I have heard great things about the movie “Selma” – I hope to see it soon. And it has evoked a number of controversies. An interesting one is the absence of (virtually) any identifiable Jews in the final march from Selma to Montgomery in 1965 to advocate for voting rights for Blacks. This is striking because Jews were in fact heavily represented at the Selma march in particular, and in the struggle for African-American civil rights in general.

There is a long list of rabbis and other Jews who marched from Selma, most famously Rabbi Abraham Joshua Heschel, who helped lead the march, standing at its front line with Dr. Martin Luther King and Rev. Ralph Abernathy. The iconic photograph of the three of them is an enduring image of that era’s struggle.

Regarding this controversy, I have seen three reactions among Jewish critics. The first is dismay at being overlooked – we were there, why don’t we get credit? (This reminds me of the complaints I hear when someone’s birthday is omitted from the Shul announcements.)

The second response is to allege a nefarious reason for the omission, such as anti-semitism. (I find this far fetched.)

The third response is the most interesting and thought provoking. Professor Susannah Heschel, Rabbi Heschel’s daughter, wrote that omitting her father and other rabbis turns the story into one of purely political protest, when in fact it was “a profoundly religious moment.”

Heschel himself wrote about this experience: “For many of us the march from Selma to Montgomery was about protest and prayer. Legs are not lips and walking is not kneeling. And yet our legs uttered songs. Even without words, our walk was worship. I felt my legs were praying.”

These words made a deep impact on my life and have been my personal religious credo and goal throughout my years as a rabbi.

Dr. King, in Selma and elsewhere, certainly saw his efforts as a religious imperative. In perhaps his most famous speech, at the March on Washington in 1963, King said: “I have a dream that one day ‘every valley shall be exalted, and every hill and mountain shall be made low, the rough places will be made plain, and the crooked places will be made straight, and the glory of the Lord shall be revealed, and all flesh shall see it together.'”

These words are taken from Yishayahu HaNavi, the prophet Isaiah (Chapter 40), in a passage we read in the synagogue every year on the Shabbat of Consolation, following Tisha B’Av which commemorates the destruction of our Temple in Jerusalem. The passage begins with the God’s promise to the Jewish People, Nachamu Nachamu Ami – “I will comfort you, I will comfort you – my people.”

Clearly we, like King, understand that prophecy not only as consolation over the destruction of Jerusalem more than 2000 years ago, but equally, that the promise of equality is a necessary and intrinsic goal of redemption.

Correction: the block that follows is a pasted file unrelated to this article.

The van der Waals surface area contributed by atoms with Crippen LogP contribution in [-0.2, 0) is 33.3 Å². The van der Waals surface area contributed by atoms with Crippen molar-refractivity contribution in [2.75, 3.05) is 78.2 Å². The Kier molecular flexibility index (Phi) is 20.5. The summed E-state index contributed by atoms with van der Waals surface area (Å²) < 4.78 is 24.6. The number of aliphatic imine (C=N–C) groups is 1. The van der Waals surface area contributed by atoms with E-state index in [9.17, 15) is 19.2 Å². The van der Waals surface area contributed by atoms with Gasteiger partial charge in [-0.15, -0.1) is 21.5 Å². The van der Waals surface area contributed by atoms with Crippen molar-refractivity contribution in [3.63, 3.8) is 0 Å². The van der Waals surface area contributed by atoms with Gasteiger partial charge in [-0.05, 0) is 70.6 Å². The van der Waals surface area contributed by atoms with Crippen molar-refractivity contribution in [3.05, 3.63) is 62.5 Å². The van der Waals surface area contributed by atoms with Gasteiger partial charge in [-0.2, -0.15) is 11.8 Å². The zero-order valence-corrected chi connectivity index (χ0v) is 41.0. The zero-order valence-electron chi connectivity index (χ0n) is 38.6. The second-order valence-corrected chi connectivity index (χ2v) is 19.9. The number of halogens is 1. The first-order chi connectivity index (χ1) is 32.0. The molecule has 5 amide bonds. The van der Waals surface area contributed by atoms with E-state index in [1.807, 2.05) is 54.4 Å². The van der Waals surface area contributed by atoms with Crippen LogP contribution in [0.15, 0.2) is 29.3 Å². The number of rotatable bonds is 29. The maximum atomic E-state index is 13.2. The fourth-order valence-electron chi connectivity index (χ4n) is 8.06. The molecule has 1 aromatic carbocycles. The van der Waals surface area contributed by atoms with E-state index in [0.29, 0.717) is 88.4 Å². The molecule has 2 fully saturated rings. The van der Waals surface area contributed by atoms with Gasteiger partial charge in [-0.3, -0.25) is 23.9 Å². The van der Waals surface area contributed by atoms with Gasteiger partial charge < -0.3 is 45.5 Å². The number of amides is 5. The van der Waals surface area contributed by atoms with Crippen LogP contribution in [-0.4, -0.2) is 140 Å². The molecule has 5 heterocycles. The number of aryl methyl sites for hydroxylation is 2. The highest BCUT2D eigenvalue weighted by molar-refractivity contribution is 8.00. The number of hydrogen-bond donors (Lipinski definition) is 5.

Clearly, as well, we are taught to understand the exodus from Egypt, and to put it to use in the same way – not just as the recollection of a historical event, but as a directive for ongoing responsibility and effort.

On the one hand, we read in last Shabbat’s Torah portion the famous words we quote at the Passover Seder, which direct us back to the historical narrative: “And when your child will ask you, in times to come, saying: What is this? And you shall answer him: With a strong hand God brought us out from Egypt, from the place of slavery.” (Exodus 13:14) This places the orientation of our religious observance of Passover towards recalling and reliving the past.

But complimenting that on the other hand, five times in the Torah our experience in Egypt is specifically used by God as the basis of obligating us to work continually on behalf of the rights of others. One example teaches (Exodus 23:9): “Do not oppress the Ger [stranger, foreigner, the other who has been mistreated]. You know what is in his soul, because you too were oppressed in Egypt.”

We Jews know what it is like to be persecuted, we know what it is like to be deprived of civil rights, we know what it is like to be despised and humiliated. And because we experienced that in Egypt, God obligates us to help make sure it doesn’t happen to others. Even, in one of the five passages, towards Egyptians, even if at one time they were our enemy and persecuted us – even then.

Along with many other rabbis and Jewish leaders, Rabbi Heschel explicitly expressed this at the National Conference of Christians and Jews in 1963: “At the first conference on religion and race, the main participants were Pharaoh and Moses… The outcome of that summit meeting has not come to an end. Pharaoh is not ready to capitulate. The exodus began, but is far from being completed.”

I am not very concerned about what is in a movie and what is left out. I am much more concerned with whether we are where we need to be. Our community is very good at, and well known for speaking out whenever Jews are under attack, anywhere in the world. This is to our credit and of that we should be very proud. But I am not satisfied that we, as a community, are doing enough for the rights of others.

The movie,”Selma,” Martin Luther King Day last week, the Torah reading – all of these coming together reminds me that if we are not speaking up loudly and forcefully on behalf of the civil rights and equality of others, we are not living up to what God tells us the exodus from Egypt is supposed to mean for us; we are not living up to what religion is supposed to mean for us.

I think we can do better.

And therefore, we must.